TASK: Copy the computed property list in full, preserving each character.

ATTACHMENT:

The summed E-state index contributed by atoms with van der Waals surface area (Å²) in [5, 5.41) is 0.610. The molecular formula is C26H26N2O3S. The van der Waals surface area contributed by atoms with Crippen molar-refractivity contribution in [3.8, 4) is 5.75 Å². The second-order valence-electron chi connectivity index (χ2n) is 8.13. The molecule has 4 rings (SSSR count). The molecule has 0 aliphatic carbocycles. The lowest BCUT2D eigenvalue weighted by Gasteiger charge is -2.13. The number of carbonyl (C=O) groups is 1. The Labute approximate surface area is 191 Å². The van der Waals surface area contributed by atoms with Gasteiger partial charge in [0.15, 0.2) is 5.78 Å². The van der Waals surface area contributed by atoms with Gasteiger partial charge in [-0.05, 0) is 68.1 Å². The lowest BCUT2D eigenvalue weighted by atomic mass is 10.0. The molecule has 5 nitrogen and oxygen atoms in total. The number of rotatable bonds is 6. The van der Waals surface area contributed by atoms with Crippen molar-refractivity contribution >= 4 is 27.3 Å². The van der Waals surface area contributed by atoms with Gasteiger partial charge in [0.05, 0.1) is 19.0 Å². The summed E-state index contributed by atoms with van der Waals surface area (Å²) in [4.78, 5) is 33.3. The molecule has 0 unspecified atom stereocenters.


The summed E-state index contributed by atoms with van der Waals surface area (Å²) in [5, 5.41) is 0.610. The molecular formula is C26H26N2O3S. The van der Waals surface area contributed by atoms with Crippen molar-refractivity contribution in [3.8, 4) is 5.75 Å². The second-order valence-electron chi connectivity index (χ2n) is 8.13. The molecule has 4 rings (SSSR count). The molecule has 0 aliphatic carbocycles. The lowest BCUT2D eigenvalue weighted by Gasteiger charge is -2.13. The number of carbonyl (C=O) groups is 1. The Labute approximate surface area is 191 Å². The van der Waals surface area contributed by atoms with Gasteiger partial charge in [0.15, 0.2) is 5.78 Å². The van der Waals surface area contributed by atoms with Gasteiger partial charge in [-0.05, 0) is 68.1 Å². The lowest BCUT2D eigenvalue weighted by atomic mass is 10.0. The molecule has 5 nitrogen and oxygen atoms in total. The number of rotatable bonds is 6. The van der Waals surface area contributed by atoms with Crippen molar-refractivity contribution >= 4 is 27.3 Å². The van der Waals surface area contributed by atoms with Gasteiger partial charge in [0.05, 0.1) is 19.0 Å². The summed E-state index contributed by atoms with van der Waals surface area (Å²) in [4.78, 5) is 33.3. The molecule has 0 unspecified atom stereocenters.